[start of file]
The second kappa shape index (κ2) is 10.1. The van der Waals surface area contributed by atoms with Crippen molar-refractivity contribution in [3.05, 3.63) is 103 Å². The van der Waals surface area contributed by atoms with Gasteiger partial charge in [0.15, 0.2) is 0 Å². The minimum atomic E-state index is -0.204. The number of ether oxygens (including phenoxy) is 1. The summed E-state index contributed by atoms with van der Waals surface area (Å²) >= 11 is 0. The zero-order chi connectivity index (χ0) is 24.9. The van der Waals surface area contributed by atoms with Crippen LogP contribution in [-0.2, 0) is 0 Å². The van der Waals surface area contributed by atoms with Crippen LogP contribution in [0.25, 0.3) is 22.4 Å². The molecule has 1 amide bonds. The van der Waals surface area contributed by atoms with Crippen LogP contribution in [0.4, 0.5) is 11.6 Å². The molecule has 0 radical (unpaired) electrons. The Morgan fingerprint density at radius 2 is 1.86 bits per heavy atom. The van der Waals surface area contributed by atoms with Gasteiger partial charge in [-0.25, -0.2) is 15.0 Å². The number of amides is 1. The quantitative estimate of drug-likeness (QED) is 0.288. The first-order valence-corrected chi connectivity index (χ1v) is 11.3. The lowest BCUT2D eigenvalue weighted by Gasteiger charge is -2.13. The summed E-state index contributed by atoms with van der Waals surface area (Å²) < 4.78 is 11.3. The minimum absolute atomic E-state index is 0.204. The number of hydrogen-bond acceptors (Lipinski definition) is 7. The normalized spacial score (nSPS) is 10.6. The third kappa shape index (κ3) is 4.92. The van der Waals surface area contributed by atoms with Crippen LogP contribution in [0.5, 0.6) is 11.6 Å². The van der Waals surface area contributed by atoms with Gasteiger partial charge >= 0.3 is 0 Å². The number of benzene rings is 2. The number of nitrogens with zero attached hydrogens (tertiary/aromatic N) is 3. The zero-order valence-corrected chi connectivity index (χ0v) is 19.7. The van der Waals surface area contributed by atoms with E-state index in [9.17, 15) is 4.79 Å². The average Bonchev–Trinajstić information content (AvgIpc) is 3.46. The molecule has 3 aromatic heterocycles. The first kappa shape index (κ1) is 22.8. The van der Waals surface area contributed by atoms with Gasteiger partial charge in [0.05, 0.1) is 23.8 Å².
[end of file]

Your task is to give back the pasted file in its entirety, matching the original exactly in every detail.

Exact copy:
The second kappa shape index (κ2) is 10.1. The van der Waals surface area contributed by atoms with Crippen molar-refractivity contribution in [3.05, 3.63) is 103 Å². The van der Waals surface area contributed by atoms with Gasteiger partial charge in [0.15, 0.2) is 0 Å². The minimum atomic E-state index is -0.204. The number of ether oxygens (including phenoxy) is 1. The summed E-state index contributed by atoms with van der Waals surface area (Å²) >= 11 is 0. The zero-order chi connectivity index (χ0) is 24.9. The van der Waals surface area contributed by atoms with Crippen LogP contribution in [-0.2, 0) is 0 Å². The van der Waals surface area contributed by atoms with Crippen LogP contribution in [0.25, 0.3) is 22.4 Å². The molecule has 1 amide bonds. The van der Waals surface area contributed by atoms with Crippen LogP contribution in [0.4, 0.5) is 11.6 Å². The molecule has 0 radical (unpaired) electrons. The Morgan fingerprint density at radius 2 is 1.86 bits per heavy atom. The van der Waals surface area contributed by atoms with Gasteiger partial charge in [-0.25, -0.2) is 15.0 Å². The number of amides is 1. The quantitative estimate of drug-likeness (QED) is 0.288. The first-order valence-corrected chi connectivity index (χ1v) is 11.3. The lowest BCUT2D eigenvalue weighted by Gasteiger charge is -2.13. The summed E-state index contributed by atoms with van der Waals surface area (Å²) < 4.78 is 11.3. The minimum absolute atomic E-state index is 0.204. The number of hydrogen-bond acceptors (Lipinski definition) is 7. The normalized spacial score (nSPS) is 10.6. The third kappa shape index (κ3) is 4.92. The van der Waals surface area contributed by atoms with Crippen LogP contribution in [0.5, 0.6) is 11.6 Å². The van der Waals surface area contributed by atoms with Gasteiger partial charge >= 0.3 is 0 Å². The number of benzene rings is 2. The number of nitrogens with zero attached hydrogens (tertiary/aromatic N) is 3. The zero-order valence-corrected chi connectivity index (χ0v) is 19.7. The van der Waals surface area contributed by atoms with E-state index in [9.17, 15) is 4.79 Å². The average Bonchev–Trinajstić information content (AvgIpc) is 3.46. The molecule has 3 aromatic heterocycles. The first kappa shape index (κ1) is 22.8. The van der Waals surface area contributed by atoms with Gasteiger partial charge in [0.05, 0.1) is 23.8 Å².